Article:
Model parameters for the simulation of bleeds during on demand treatment could not be determined as accurately as for the prophylactic strategy. Due to the limited data on the number of joint bleeds and clotting factor consumption, it was assumed that the bleeding frequency for on demand treatment was independent of age, previous treatment and/or the presence of arthropathy. For young children around 6 years old, the mean number of joint bleeds during on-demand treatment has been reported to be 0.6/month, which is lower than in our model.18 For adult patients, however, simulated bleeding frequencies for patients treated on demand (mean 20.9 joint bleeds per year) were in accordance with the frequencies of 16.5 per year and 11.1 per 6 months reported in large studies by Aledort19 and Schramm,8 respectively. The mean Pettersson score at 23 years old was 26 in the model, and 19 in the group studied by Molho.7 The mean simulated clotting factor consumption for on demand treatment was 1330 IU/kg/year. Reported means were 1038 IU/kg/year19 and 1224 IU/kg/year.8 All estimates of bleeding rates and clotting factor consumption were, however, based on data from patients with hemophilia A under the age of 30. As bleeding frequencies appeared constant across ages, the model-based estimate is expected to be accurate. For clotting factor consumption, however, we assumed stabilization from the age of 30 onwards. This is in contrast with previous studies, suggesting an increase of clotting factor consumption with increasing joint damage.20 If this is correct, clotting factor consumption after the age of 30 would be underestimated by the current model.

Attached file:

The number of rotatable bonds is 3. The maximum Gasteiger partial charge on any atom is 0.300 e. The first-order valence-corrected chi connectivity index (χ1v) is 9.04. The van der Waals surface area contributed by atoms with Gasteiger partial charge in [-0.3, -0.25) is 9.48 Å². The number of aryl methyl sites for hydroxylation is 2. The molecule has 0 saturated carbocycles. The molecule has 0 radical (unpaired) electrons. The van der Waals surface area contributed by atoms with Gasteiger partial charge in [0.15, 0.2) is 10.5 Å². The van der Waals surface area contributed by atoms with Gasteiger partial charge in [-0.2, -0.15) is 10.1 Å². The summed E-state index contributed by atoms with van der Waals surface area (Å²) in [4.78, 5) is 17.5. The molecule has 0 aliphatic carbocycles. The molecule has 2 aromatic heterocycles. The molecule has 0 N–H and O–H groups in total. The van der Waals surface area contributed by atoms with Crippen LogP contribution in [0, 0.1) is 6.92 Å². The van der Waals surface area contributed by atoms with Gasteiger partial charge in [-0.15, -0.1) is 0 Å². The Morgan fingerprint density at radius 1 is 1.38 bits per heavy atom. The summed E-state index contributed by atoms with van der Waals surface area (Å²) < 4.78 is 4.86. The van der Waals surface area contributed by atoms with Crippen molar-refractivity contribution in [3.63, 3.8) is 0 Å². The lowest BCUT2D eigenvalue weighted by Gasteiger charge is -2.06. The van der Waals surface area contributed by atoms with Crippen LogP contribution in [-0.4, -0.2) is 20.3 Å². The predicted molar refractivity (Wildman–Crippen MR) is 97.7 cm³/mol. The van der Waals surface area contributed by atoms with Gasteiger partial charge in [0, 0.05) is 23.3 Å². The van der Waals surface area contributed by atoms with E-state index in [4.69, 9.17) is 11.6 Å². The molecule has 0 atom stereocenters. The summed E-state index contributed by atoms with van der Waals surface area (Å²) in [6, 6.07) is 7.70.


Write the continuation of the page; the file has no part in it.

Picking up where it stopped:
The estimated effect of joint bleeds on arthropathy was only studied for patients on prophylaxis. Modification of the effect of bleeds by age was not considered. Some authors suggest that immature cartilage is more susceptible to damage by blood;21 if this is the case, it would lead to an overestimation of arthropathy in the single-switch strategy by our model. In this model the effects of different treatment strategies are expressed in terms of the number of joint bleeds and the Pettersson scores only. However, the relationship between the Pettersson score and a measurement of the quality of life (e.g. degree of invalidity) are not yet fully clear.14